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I want to trade my car for a bike in Chicago! by Steven

Dear New Belgians:

I write you today to describe the tattered relationship I share with my 1995 Dodge Avenger, a vehicle I wish to trade for your most excellent bicycle. My vehicle and I have grown apart and your offer of a bike in exchange for it is the trigger I've been seeking to leave her.

Our relationship, like most, started in a whirlwind romance that found me head-over-heels in love with my new-found mobility. She was my first car in over ten years. We were introduced by my 90 year-old grandfather who spent the bulk of his working life on an assembly line for the former Chrysler auto company. He was a dedicated company man who drove Chrysler products his whole life. When unbeknownst to his wife and children he got the bug to buy a new car, he went for the sexiest, sleekest model at the time--the Dodge Avenger. His wife and children (including my mother) were aghast at his decision as he was not a good driver. In fact, he wasn't a very safe person in his advanced years.  This is the same guy who got his hair wrapped in a drill press only to be rescued by my uncle who just happened to stop by. The family decided to sell his car and I obliged them.

At first, I thought I was separating the Avenger from my grandfather for his and his family's sake--just being a good wingman. See, I'm not really into four cylinder engines nor cars that have as much computing power as 1960s-era NASA. That's just not my style. I've always been more about four-barrel carburetors, Cragar S/S mag wheels and straight pipes. But I was unprepared for the Avenger's stealthy powers of seduction. Before I knew it, I was in love.

Trade my car for a bike in ChicagoWe travelled I-94 between Chicago and Detroit together about four times a year. At first, the girl was almost too randy for me with her sexy lines, supple handling and throaty exhaust. I got so worked up over her I received my first speeding ticket ever. And this was just in the first month of our affair! I swallowed the increased insurance rates and struck a bargain with her: I'll keep her clean and smoke- free and change her fluids regularly if she'd temper her intoxicating charms for my driving record's sake. She complied by bringing home insane amounts of lumber from the yard and 55 pound bags of malted barley from the local homebrew shop while giving me 35 mpg on the highway. It was true love.

Then I started to cheat on her. I know, it was wrong and insensitive but ultimately it was unavoidable. See, I got reacquainted with an old college flame, my dusty Bridgestone mountain bike. It started innocently enough with a few rides where we just held hands and talked about the old days: late night rides, quick jaunts between classes and romantic single-tracking through the forest preserve. The next thing you know we're spending entire afternoons along the lakeshore, bar- hopping Chicago's neighborhoods and displaying public affection at street fairs. I bought her new city tires, night illumination and an onboard computer to record our tryst. Once we started traveling to work together I realized I had to break the news to my Avenger: our relationship was over.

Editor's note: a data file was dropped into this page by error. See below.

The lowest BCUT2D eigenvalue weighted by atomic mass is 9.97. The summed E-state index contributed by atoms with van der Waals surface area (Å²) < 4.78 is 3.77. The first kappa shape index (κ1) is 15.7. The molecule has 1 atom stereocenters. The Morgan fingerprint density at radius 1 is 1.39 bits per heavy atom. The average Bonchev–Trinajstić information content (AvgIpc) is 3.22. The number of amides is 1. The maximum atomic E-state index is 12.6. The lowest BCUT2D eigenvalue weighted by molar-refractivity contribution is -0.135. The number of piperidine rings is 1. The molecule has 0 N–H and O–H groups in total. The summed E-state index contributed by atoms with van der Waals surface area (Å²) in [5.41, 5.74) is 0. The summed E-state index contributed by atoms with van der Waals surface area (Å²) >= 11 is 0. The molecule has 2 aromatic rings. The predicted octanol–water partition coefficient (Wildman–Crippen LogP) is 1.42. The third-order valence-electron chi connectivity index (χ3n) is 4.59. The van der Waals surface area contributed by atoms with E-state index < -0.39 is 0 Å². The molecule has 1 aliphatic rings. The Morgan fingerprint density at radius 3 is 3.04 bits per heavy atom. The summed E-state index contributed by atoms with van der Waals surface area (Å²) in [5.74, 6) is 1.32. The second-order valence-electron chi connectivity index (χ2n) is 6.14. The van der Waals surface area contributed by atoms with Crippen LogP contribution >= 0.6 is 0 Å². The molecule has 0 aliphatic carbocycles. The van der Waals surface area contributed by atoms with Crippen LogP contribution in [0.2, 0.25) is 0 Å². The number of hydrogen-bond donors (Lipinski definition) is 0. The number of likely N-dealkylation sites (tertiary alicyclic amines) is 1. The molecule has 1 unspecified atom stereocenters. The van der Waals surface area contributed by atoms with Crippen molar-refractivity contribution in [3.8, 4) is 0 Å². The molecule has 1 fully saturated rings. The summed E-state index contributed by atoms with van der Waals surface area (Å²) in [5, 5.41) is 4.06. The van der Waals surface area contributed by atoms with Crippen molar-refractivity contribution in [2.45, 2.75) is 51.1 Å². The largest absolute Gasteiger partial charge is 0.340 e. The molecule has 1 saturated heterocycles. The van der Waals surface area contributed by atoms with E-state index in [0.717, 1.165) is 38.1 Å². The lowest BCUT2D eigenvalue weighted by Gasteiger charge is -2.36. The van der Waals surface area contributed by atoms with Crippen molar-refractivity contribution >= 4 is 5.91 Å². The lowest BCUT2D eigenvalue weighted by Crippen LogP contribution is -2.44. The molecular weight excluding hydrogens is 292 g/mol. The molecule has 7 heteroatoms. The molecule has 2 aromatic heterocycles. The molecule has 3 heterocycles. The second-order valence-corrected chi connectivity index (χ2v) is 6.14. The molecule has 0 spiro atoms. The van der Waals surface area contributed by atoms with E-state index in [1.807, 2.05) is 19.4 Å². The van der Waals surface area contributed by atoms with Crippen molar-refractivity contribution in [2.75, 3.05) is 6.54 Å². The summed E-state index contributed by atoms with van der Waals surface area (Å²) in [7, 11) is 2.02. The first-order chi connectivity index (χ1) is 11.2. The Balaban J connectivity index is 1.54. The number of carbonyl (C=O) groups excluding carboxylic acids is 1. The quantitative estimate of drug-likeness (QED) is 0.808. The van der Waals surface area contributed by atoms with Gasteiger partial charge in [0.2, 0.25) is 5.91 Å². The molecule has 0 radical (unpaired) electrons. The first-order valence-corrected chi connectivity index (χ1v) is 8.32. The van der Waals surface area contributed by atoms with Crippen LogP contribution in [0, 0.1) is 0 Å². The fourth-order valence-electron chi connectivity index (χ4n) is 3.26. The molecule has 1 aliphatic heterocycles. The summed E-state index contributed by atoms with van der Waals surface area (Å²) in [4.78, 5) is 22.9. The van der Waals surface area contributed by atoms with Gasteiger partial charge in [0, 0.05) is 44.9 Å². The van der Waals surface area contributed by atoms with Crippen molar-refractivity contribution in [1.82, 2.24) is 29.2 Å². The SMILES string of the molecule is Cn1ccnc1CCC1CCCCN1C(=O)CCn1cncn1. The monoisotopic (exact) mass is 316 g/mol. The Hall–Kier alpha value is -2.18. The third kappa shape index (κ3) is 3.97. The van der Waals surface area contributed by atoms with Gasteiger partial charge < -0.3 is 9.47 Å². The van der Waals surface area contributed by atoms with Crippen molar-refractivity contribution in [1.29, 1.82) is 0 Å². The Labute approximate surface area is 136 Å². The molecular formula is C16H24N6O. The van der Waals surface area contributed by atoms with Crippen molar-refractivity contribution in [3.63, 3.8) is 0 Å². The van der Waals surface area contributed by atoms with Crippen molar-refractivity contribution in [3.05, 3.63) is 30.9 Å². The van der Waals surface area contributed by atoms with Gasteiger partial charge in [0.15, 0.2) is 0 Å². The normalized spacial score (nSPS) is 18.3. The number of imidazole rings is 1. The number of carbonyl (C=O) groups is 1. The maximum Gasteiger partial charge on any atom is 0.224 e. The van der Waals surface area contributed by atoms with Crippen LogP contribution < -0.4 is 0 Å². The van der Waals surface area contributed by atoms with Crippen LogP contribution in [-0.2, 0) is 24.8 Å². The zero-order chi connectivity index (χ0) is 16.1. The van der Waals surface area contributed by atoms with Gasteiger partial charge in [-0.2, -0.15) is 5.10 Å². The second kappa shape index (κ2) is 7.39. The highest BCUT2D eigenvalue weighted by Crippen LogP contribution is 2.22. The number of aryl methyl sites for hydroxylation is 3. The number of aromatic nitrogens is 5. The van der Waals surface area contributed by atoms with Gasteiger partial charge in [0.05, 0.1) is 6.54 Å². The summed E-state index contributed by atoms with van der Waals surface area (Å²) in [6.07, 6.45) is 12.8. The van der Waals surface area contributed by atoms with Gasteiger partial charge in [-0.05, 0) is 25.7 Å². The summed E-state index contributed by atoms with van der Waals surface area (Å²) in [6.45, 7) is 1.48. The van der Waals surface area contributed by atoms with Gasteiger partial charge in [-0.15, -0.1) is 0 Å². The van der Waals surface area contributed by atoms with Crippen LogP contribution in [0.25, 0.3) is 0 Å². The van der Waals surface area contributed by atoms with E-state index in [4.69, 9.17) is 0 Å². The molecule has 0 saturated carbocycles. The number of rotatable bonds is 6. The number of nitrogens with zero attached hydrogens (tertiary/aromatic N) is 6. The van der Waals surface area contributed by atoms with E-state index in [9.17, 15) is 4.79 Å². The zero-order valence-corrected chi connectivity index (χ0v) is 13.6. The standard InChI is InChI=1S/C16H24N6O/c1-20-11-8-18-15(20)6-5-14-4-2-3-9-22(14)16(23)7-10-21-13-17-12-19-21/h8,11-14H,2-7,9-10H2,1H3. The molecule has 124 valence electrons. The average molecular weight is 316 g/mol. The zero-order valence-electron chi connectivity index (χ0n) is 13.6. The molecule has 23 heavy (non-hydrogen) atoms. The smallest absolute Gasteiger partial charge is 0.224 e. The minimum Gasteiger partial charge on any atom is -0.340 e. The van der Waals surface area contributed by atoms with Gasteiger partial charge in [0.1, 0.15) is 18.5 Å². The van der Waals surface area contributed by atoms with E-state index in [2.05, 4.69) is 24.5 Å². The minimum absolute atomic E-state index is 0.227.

But it's never that easy. She wouldn't let go and I would get weak and suckered into that I-94 roundtrip to Detroit with the windows down, the radio blaring and the cruise control engaged at a gas-sipping speed. We flirted with 39 mpg on the last trip but that won't last. It's just a last gasp attempt at winning me back. Though we are no longer compatible, I'm having a hard time letting go. Even though the old bicycle makes me feel younger, healthier and eco-conscious, she won't be with me for the long haul. Her bottom-bracket bearings are shot, her frame creaks and her derailleurs have seen better days.

So I appreciate you introducing me to your friend the New Belgian Top- Shelf Build. I think I'm in love--it's for real this time. She. Is. The. One. I'm ready to make a clean break with my dinosaur-juice- addicted Avenger. Though I'll have fond memories of her, I know this is best for both of us. We've grown apart, she is too high- maintenance, her fuel's too expensive and the City wants me to re-up our license and permits by the end of the month. She's getting on in years and will probably be in better hands with someone else soon.

So New Belgian Top-Shelf Build, what do you say to a nice ride along the lakeshore, some urban curb-jumping and a couple of cold Fat Tires on the way home? I want you. I've got to have you. I think you feel like I do. What do you say? I'll treat you right.

Most sincerely,

Steven "Smooth-Shifting" J.

ps...your fenders are SO HOT!